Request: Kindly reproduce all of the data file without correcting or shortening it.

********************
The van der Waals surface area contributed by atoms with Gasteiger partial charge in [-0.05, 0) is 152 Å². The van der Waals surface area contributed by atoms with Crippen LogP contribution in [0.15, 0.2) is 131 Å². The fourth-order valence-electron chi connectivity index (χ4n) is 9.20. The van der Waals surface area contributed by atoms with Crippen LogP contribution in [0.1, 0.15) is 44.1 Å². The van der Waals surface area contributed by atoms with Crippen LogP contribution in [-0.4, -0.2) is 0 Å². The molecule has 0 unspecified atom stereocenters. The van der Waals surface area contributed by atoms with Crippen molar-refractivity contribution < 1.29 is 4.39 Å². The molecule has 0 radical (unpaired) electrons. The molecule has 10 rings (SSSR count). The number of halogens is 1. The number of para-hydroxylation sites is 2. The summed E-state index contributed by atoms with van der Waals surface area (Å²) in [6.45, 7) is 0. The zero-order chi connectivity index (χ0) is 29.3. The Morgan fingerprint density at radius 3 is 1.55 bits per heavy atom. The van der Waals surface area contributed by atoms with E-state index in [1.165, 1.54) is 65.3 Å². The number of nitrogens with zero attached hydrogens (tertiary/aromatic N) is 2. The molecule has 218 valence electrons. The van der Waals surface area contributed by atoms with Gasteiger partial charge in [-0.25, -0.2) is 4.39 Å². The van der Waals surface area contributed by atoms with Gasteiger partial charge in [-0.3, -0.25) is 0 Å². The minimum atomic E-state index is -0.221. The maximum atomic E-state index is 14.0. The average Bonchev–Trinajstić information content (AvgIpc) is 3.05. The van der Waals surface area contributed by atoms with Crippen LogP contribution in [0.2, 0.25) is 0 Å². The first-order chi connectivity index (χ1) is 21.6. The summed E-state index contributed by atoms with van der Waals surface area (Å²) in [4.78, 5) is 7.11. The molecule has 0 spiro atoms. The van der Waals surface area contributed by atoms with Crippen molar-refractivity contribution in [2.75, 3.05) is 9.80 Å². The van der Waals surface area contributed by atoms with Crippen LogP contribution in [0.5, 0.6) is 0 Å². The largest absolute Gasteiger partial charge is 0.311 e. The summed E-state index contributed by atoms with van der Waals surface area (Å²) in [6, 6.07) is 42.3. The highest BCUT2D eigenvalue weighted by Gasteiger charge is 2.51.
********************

The van der Waals surface area contributed by atoms with Gasteiger partial charge in [-0.05, 0) is 152 Å². The van der Waals surface area contributed by atoms with Crippen LogP contribution in [0.15, 0.2) is 131 Å². The fourth-order valence-electron chi connectivity index (χ4n) is 9.20. The van der Waals surface area contributed by atoms with Crippen LogP contribution in [0.1, 0.15) is 44.1 Å². The van der Waals surface area contributed by atoms with Crippen LogP contribution in [-0.4, -0.2) is 0 Å². The molecule has 0 unspecified atom stereocenters. The van der Waals surface area contributed by atoms with Crippen molar-refractivity contribution < 1.29 is 4.39 Å². The molecule has 0 radical (unpaired) electrons. The molecule has 10 rings (SSSR count). The number of halogens is 1. The number of para-hydroxylation sites is 2. The summed E-state index contributed by atoms with van der Waals surface area (Å²) in [6.45, 7) is 0. The zero-order chi connectivity index (χ0) is 29.3. The Morgan fingerprint density at radius 3 is 1.55 bits per heavy atom. The van der Waals surface area contributed by atoms with E-state index in [1.165, 1.54) is 65.3 Å². The number of nitrogens with zero attached hydrogens (tertiary/aromatic N) is 2. The molecule has 218 valence electrons. The van der Waals surface area contributed by atoms with Gasteiger partial charge in [-0.25, -0.2) is 4.39 Å². The van der Waals surface area contributed by atoms with Gasteiger partial charge in [-0.3, -0.25) is 0 Å². The minimum atomic E-state index is -0.221. The maximum atomic E-state index is 14.0. The average Bonchev–Trinajstić information content (AvgIpc) is 3.05. The van der Waals surface area contributed by atoms with Crippen LogP contribution in [0.2, 0.25) is 0 Å². The first-order chi connectivity index (χ1) is 21.6. The summed E-state index contributed by atoms with van der Waals surface area (Å²) in [4.78, 5) is 7.11. The molecule has 0 spiro atoms. The van der Waals surface area contributed by atoms with Crippen molar-refractivity contribution in [2.75, 3.05) is 9.80 Å². The van der Waals surface area contributed by atoms with Crippen LogP contribution in [0.5, 0.6) is 0 Å². The largest absolute Gasteiger partial charge is 0.311 e. The summed E-state index contributed by atoms with van der Waals surface area (Å²) in [6, 6.07) is 42.3. The highest BCUT2D eigenvalue weighted by Gasteiger charge is 2.51.